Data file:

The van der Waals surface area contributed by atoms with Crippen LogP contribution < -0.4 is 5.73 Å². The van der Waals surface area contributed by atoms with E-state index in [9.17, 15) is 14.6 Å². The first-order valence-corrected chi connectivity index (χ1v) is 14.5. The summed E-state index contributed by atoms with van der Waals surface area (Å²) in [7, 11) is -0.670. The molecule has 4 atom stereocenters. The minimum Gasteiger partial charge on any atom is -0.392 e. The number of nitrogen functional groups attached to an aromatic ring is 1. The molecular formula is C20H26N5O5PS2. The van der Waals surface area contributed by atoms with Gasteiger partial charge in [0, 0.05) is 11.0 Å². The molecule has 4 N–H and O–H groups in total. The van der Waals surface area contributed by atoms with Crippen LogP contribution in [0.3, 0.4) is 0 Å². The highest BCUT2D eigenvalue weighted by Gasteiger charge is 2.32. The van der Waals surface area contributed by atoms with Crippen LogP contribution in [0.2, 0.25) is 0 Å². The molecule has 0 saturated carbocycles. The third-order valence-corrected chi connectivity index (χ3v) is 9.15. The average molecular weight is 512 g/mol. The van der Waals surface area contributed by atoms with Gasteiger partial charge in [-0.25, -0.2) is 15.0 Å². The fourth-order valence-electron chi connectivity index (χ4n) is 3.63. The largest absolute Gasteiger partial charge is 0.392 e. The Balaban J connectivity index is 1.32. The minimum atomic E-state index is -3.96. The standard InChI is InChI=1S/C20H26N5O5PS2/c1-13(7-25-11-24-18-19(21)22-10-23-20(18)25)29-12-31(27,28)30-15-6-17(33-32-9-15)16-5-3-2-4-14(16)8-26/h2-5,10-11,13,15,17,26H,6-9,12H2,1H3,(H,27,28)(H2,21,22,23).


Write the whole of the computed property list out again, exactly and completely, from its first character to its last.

The van der Waals surface area contributed by atoms with Crippen LogP contribution < -0.4 is 5.73 Å². The van der Waals surface area contributed by atoms with E-state index in [9.17, 15) is 14.6 Å². The first-order valence-corrected chi connectivity index (χ1v) is 14.5. The summed E-state index contributed by atoms with van der Waals surface area (Å²) in [7, 11) is -0.670. The molecule has 4 atom stereocenters. The minimum Gasteiger partial charge on any atom is -0.392 e. The number of nitrogen functional groups attached to an aromatic ring is 1. The molecular formula is C20H26N5O5PS2. The van der Waals surface area contributed by atoms with Gasteiger partial charge in [0, 0.05) is 11.0 Å². The molecule has 4 N–H and O–H groups in total. The van der Waals surface area contributed by atoms with Crippen LogP contribution in [0.3, 0.4) is 0 Å². The highest BCUT2D eigenvalue weighted by Gasteiger charge is 2.32. The van der Waals surface area contributed by atoms with Crippen LogP contribution in [0.2, 0.25) is 0 Å². The molecule has 0 saturated carbocycles. The third-order valence-corrected chi connectivity index (χ3v) is 9.15. The average molecular weight is 512 g/mol. The van der Waals surface area contributed by atoms with Gasteiger partial charge in [-0.25, -0.2) is 15.0 Å². The fourth-order valence-electron chi connectivity index (χ4n) is 3.63. The largest absolute Gasteiger partial charge is 0.392 e. The Balaban J connectivity index is 1.32. The minimum atomic E-state index is -3.96. The standard InChI is InChI=1S/C20H26N5O5PS2/c1-13(7-25-11-24-18-19(21)22-10-23-20(18)25)29-12-31(27,28)30-15-6-17(33-32-9-15)16-5-3-2-4-14(16)8-26/h2-5,10-11,13,15,17,26H,6-9,12H2,1H3,(H,27,28)(H2,21,22,23).